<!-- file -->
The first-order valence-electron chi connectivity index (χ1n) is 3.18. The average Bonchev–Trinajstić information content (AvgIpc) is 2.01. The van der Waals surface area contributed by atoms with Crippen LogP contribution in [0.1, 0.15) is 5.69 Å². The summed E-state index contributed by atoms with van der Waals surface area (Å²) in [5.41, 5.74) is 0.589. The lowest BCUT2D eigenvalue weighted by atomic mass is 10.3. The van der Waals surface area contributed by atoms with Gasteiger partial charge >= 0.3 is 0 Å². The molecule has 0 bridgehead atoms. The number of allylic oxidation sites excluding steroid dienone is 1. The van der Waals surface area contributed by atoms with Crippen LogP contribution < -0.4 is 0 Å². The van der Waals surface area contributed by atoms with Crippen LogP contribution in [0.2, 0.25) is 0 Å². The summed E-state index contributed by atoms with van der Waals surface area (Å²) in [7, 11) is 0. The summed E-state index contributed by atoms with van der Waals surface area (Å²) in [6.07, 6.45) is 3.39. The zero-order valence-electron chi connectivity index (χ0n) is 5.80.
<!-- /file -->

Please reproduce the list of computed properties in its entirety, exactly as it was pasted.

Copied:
The first-order valence-electron chi connectivity index (χ1n) is 3.18. The average Bonchev–Trinajstić information content (AvgIpc) is 2.01. The van der Waals surface area contributed by atoms with Crippen LogP contribution in [0.1, 0.15) is 5.69 Å². The summed E-state index contributed by atoms with van der Waals surface area (Å²) in [5.41, 5.74) is 0.589. The lowest BCUT2D eigenvalue weighted by atomic mass is 10.3. The van der Waals surface area contributed by atoms with Gasteiger partial charge >= 0.3 is 0 Å². The molecule has 0 bridgehead atoms. The number of allylic oxidation sites excluding steroid dienone is 1. The van der Waals surface area contributed by atoms with Crippen LogP contribution < -0.4 is 0 Å². The van der Waals surface area contributed by atoms with Crippen LogP contribution in [0.2, 0.25) is 0 Å². The summed E-state index contributed by atoms with van der Waals surface area (Å²) in [7, 11) is 0. The summed E-state index contributed by atoms with van der Waals surface area (Å²) in [6.07, 6.45) is 3.39. The zero-order valence-electron chi connectivity index (χ0n) is 5.80.